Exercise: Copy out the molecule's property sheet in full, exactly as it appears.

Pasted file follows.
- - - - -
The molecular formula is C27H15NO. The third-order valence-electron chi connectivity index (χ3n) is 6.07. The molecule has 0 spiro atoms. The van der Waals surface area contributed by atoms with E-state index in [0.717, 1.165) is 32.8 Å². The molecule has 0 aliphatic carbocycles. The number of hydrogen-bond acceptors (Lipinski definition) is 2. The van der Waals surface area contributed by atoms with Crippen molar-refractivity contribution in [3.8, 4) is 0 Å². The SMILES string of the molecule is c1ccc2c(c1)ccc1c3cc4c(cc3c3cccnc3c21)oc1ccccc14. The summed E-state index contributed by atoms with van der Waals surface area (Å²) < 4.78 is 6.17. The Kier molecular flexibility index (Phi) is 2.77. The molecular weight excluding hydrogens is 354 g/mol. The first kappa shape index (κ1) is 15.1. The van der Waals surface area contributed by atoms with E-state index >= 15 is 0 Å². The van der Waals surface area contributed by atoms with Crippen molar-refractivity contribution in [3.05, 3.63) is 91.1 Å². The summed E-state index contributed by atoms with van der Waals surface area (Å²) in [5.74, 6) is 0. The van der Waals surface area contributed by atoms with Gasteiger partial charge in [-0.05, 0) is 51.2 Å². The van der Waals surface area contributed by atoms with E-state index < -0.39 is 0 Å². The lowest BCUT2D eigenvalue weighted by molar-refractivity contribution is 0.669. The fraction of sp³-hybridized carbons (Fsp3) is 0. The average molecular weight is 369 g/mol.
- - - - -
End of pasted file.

The molecular formula is C27H15NO. The third-order valence-electron chi connectivity index (χ3n) is 6.07. The molecule has 0 spiro atoms. The van der Waals surface area contributed by atoms with E-state index in [0.717, 1.165) is 32.8 Å². The molecule has 0 aliphatic carbocycles. The number of hydrogen-bond acceptors (Lipinski definition) is 2. The van der Waals surface area contributed by atoms with Crippen molar-refractivity contribution in [3.8, 4) is 0 Å². The SMILES string of the molecule is c1ccc2c(c1)ccc1c3cc4c(cc3c3cccnc3c21)oc1ccccc14. The summed E-state index contributed by atoms with van der Waals surface area (Å²) < 4.78 is 6.17. The Kier molecular flexibility index (Phi) is 2.77. The molecular weight excluding hydrogens is 354 g/mol. The first kappa shape index (κ1) is 15.1. The van der Waals surface area contributed by atoms with E-state index >= 15 is 0 Å². The van der Waals surface area contributed by atoms with Crippen molar-refractivity contribution in [3.05, 3.63) is 91.1 Å². The summed E-state index contributed by atoms with van der Waals surface area (Å²) in [5.74, 6) is 0. The van der Waals surface area contributed by atoms with Gasteiger partial charge in [-0.05, 0) is 51.2 Å². The van der Waals surface area contributed by atoms with E-state index < -0.39 is 0 Å². The lowest BCUT2D eigenvalue weighted by molar-refractivity contribution is 0.669. The fraction of sp³-hybridized carbons (Fsp3) is 0. The average molecular weight is 369 g/mol.